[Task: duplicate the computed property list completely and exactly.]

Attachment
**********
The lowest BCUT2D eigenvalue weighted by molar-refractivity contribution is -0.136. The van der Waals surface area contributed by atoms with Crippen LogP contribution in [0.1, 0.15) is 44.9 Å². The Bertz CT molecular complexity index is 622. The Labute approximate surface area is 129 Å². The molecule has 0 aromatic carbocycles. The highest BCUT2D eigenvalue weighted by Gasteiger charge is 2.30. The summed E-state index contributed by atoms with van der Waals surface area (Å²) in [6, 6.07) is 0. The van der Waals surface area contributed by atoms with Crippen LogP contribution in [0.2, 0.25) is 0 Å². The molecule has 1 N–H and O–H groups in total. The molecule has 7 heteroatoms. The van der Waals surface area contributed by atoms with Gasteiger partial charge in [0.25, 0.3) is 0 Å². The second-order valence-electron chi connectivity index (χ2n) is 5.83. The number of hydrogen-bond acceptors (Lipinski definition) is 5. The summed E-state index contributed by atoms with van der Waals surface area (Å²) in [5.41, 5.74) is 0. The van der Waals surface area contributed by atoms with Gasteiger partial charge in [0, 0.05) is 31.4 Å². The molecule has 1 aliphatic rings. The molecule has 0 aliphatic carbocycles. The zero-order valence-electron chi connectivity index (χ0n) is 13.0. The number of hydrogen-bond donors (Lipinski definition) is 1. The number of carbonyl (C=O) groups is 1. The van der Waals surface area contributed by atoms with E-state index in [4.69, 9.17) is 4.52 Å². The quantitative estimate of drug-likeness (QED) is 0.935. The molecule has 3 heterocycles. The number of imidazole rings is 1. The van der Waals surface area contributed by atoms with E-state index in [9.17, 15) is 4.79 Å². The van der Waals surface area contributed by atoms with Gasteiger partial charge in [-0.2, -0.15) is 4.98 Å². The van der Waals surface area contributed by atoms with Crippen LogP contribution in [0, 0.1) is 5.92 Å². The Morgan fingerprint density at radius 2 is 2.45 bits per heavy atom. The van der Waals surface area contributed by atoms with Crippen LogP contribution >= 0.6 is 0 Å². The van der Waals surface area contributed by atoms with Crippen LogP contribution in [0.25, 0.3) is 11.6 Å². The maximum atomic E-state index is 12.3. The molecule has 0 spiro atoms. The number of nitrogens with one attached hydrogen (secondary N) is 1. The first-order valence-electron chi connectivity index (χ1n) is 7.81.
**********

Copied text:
The lowest BCUT2D eigenvalue weighted by molar-refractivity contribution is -0.136. The van der Waals surface area contributed by atoms with Crippen LogP contribution in [0.1, 0.15) is 44.9 Å². The Bertz CT molecular complexity index is 622. The Labute approximate surface area is 129 Å². The molecule has 0 aromatic carbocycles. The highest BCUT2D eigenvalue weighted by Gasteiger charge is 2.30. The summed E-state index contributed by atoms with van der Waals surface area (Å²) in [6, 6.07) is 0. The van der Waals surface area contributed by atoms with Crippen LogP contribution in [0.2, 0.25) is 0 Å². The molecule has 1 N–H and O–H groups in total. The molecule has 7 heteroatoms. The van der Waals surface area contributed by atoms with Gasteiger partial charge in [0.25, 0.3) is 0 Å². The second-order valence-electron chi connectivity index (χ2n) is 5.83. The number of hydrogen-bond acceptors (Lipinski definition) is 5. The summed E-state index contributed by atoms with van der Waals surface area (Å²) in [5.41, 5.74) is 0. The van der Waals surface area contributed by atoms with Gasteiger partial charge in [0, 0.05) is 31.4 Å². The molecule has 1 aliphatic rings. The molecule has 0 aliphatic carbocycles. The zero-order valence-electron chi connectivity index (χ0n) is 13.0. The number of hydrogen-bond donors (Lipinski definition) is 1. The number of carbonyl (C=O) groups is 1. The van der Waals surface area contributed by atoms with E-state index in [4.69, 9.17) is 4.52 Å². The quantitative estimate of drug-likeness (QED) is 0.935. The molecule has 3 heterocycles. The number of imidazole rings is 1. The van der Waals surface area contributed by atoms with E-state index in [9.17, 15) is 4.79 Å². The van der Waals surface area contributed by atoms with Gasteiger partial charge in [-0.2, -0.15) is 4.98 Å². The van der Waals surface area contributed by atoms with Crippen LogP contribution in [0, 0.1) is 5.92 Å². The Morgan fingerprint density at radius 2 is 2.45 bits per heavy atom. The van der Waals surface area contributed by atoms with Crippen LogP contribution >= 0.6 is 0 Å². The van der Waals surface area contributed by atoms with Crippen LogP contribution in [0.25, 0.3) is 11.6 Å². The maximum atomic E-state index is 12.3. The molecule has 0 spiro atoms. The number of nitrogens with one attached hydrogen (secondary N) is 1. The first-order valence-electron chi connectivity index (χ1n) is 7.81.